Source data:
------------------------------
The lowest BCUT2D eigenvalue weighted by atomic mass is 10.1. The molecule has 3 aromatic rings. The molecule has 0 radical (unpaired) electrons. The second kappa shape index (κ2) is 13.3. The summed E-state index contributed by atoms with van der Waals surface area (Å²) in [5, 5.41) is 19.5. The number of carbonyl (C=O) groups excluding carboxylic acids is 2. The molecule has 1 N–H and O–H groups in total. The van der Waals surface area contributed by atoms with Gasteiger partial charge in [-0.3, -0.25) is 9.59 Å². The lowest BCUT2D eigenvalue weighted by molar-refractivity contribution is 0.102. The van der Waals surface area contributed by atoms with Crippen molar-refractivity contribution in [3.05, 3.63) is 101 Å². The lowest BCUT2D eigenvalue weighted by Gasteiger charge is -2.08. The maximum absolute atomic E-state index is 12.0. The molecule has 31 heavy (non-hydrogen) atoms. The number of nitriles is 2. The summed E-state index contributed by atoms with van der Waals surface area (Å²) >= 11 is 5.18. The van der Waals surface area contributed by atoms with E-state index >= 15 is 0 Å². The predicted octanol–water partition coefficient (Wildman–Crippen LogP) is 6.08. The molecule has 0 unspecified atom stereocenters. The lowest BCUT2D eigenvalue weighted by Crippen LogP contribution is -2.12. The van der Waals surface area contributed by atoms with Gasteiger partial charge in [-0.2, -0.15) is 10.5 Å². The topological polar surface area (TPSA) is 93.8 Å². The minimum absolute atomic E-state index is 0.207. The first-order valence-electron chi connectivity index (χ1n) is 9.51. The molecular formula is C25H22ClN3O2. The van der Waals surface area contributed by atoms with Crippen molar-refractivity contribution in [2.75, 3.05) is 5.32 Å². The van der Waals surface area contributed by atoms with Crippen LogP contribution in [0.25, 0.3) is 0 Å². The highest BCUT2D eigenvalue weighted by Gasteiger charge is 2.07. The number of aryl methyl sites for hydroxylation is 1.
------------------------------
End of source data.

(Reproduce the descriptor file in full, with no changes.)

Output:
The lowest BCUT2D eigenvalue weighted by atomic mass is 10.1. The molecule has 3 aromatic rings. The molecule has 0 radical (unpaired) electrons. The second kappa shape index (κ2) is 13.3. The summed E-state index contributed by atoms with van der Waals surface area (Å²) in [5, 5.41) is 19.5. The number of carbonyl (C=O) groups excluding carboxylic acids is 2. The molecule has 1 N–H and O–H groups in total. The van der Waals surface area contributed by atoms with Gasteiger partial charge in [-0.3, -0.25) is 9.59 Å². The lowest BCUT2D eigenvalue weighted by molar-refractivity contribution is 0.102. The van der Waals surface area contributed by atoms with Crippen molar-refractivity contribution in [3.05, 3.63) is 101 Å². The lowest BCUT2D eigenvalue weighted by Gasteiger charge is -2.08. The maximum absolute atomic E-state index is 12.0. The molecule has 31 heavy (non-hydrogen) atoms. The number of nitriles is 2. The summed E-state index contributed by atoms with van der Waals surface area (Å²) >= 11 is 5.18. The van der Waals surface area contributed by atoms with E-state index >= 15 is 0 Å². The predicted octanol–water partition coefficient (Wildman–Crippen LogP) is 6.08. The molecule has 0 unspecified atom stereocenters. The lowest BCUT2D eigenvalue weighted by Crippen LogP contribution is -2.12. The van der Waals surface area contributed by atoms with Gasteiger partial charge in [-0.2, -0.15) is 10.5 Å². The topological polar surface area (TPSA) is 93.8 Å². The minimum absolute atomic E-state index is 0.207. The first-order valence-electron chi connectivity index (χ1n) is 9.51. The molecular formula is C25H22ClN3O2. The van der Waals surface area contributed by atoms with Crippen molar-refractivity contribution in [2.75, 3.05) is 5.32 Å². The van der Waals surface area contributed by atoms with Crippen LogP contribution in [0.25, 0.3) is 0 Å². The highest BCUT2D eigenvalue weighted by Gasteiger charge is 2.07. The number of aryl methyl sites for hydroxylation is 1.